FacebookTwitterGoogle+RedditEmail

The Problem With Elon Musk and the Hyperloop

If you’ve seen or heard any corporate news in the last couple of days, you’ve heard that Elon Musk, CEO of Tesla Motors and SpaceX, has just announced his “plan” for an imaginary boondoggle called a Hyperloop.  I put the scare-quotes around the word “plan” here because Musk’s ridiculous proposal is clearly little more than a cocktail napkin fantasy being publicized to keep Tesla’s stock price in the rarified strata where it presently resides so undeservingly.

The Hyperloop imagined by Musk, who is invariably described as “a billionaire” as if that should-be-unspeakable status somehow renders one a technical genius in one’s chosen field of exploitation, would be a giant techno-tube shooting people from Los Angeles and San Francisco in half an hour.  Aside from the obvious question of who would be willing to risk traveling at such a velocity in constant, extremely close proximity to terrestrial solid objects, the rank silliness of the “plan” merely magnifies the three fatal flaws in all of Elon Musk’s over-hyped Rube Goldberg schemes: expense, energy use, and complexity/impracticality.

For starters, take expense.  It’s humorous to watch Musk, whose entry-level Tesla S sedan costs $69,900 and also relies on huge public subsidies and tax breaks beyond those already flowing to all car owners via street construction and foreign oil wars, assure his hapless admirers that his Hyperloop, which would require not only large numbers of extremely specialized forms of the motors used in Tesla cars but an unspecified source of solar self-power for the whole system, could be built for a mere $6 billion.  Cats everywhere ought to be laughing themselves unconscious over this assurance.  Building an L.A.-to-S.F. high-speed railway will probably cost $70 billion–if it ever gets done.  A Hyperloop will somehow come in at under one-tenth of that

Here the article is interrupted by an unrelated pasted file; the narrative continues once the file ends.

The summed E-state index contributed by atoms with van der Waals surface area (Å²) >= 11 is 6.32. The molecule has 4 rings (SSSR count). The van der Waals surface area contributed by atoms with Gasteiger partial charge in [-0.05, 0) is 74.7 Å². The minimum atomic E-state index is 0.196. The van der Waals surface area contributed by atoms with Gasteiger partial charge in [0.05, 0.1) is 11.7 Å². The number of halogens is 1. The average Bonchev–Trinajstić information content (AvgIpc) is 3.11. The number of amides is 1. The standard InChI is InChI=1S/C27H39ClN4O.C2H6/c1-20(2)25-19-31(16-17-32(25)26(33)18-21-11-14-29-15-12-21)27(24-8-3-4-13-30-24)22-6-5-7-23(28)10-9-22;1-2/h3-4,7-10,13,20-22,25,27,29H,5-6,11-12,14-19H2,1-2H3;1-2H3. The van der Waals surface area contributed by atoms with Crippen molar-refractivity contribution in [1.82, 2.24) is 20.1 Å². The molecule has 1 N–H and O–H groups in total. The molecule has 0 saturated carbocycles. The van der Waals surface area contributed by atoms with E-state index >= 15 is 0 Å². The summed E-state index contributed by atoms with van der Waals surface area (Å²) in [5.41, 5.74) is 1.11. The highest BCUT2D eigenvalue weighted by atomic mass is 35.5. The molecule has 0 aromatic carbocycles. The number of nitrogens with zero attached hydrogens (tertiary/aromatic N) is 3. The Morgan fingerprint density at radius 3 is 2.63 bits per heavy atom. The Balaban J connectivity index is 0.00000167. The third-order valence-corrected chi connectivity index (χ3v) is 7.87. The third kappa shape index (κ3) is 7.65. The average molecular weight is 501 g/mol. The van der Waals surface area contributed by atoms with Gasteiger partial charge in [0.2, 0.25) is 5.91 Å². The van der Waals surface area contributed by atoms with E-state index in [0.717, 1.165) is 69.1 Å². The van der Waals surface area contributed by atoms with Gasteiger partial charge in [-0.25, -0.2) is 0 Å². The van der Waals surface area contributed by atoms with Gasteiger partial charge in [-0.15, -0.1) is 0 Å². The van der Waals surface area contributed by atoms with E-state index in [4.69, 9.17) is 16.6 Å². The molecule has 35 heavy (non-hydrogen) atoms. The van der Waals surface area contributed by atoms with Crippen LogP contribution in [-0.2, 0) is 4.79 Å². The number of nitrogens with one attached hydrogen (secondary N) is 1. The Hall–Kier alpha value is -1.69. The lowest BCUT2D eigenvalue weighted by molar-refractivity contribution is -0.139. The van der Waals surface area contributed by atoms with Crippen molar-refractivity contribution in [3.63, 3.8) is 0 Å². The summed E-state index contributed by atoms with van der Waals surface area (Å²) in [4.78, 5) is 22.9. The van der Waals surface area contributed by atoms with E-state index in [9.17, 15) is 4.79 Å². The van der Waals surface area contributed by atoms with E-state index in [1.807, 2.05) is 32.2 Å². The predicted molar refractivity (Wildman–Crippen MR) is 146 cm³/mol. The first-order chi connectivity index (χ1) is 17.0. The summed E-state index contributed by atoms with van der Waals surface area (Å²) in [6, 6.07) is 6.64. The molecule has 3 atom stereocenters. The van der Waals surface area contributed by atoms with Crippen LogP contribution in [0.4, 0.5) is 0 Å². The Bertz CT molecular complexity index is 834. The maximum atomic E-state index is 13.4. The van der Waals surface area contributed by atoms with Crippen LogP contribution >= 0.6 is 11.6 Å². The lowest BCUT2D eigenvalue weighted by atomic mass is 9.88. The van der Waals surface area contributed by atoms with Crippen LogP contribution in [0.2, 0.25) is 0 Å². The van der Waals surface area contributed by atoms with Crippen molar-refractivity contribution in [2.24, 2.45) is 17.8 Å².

dawsonconsumerprice?  You really have to marvel at the gullibility of the mainstream press here.

Even more importantly, the matter of energy use is treated with equal un-seriousness by Musk.  On this front, consider not only the substantial difficulties that plague Tesla car owners trying to make use of their purchases, but remember that “electric” vehicles are really coal, natural gas, and nuclear vehicles, given the fact that 88 percent of U.S. electricity is still made from those sources, with little prospect of serious reduction.

Musk, of course, is silent on this front, not least because selling Teslas depends on keeping targeted buyers suspended in the sponsored childish energy ignorance that underlies the whole of mainstream U.S.
transportation policy and politics.  People who understand Physics 101 aren’t going to fall for preposterous phrases such as “zero emissions vehicles” and “electric cars.”

Musk is also silent about the wild impracticalities of all his products.  Why should tourists be visiting Earth’s low orbit on a planet that has yet to get serious about either poverty or ecological sustainability?  How could 200 million drivers ever possibly recharge electric vehicles in a way that would sustain present time economies, bad as those already are?  What happens when the Hyperloop experiences its first serious malfunction?  Elon?  Elon?  [Crickets chirping…]

The fact of the matter is that Elon Musk is no innovator at all.  On the contrary, knowingly or not, he is a mere shill for the overclass’s project of perpetuating the ecocidal yet massively profitable cars-first transportation order of the United States.  Given the laws of physics and the finiteness of Earth’s resources, to sell “electric” cars is to suggest that having everybody use a 3,500-pound machine, 95 percent idle machine for everyday intra-urban locomotion could ever be environmentally and energetically sane.  That, of course, is a capitalist’s pipedream as well as a geo-physical impossibility.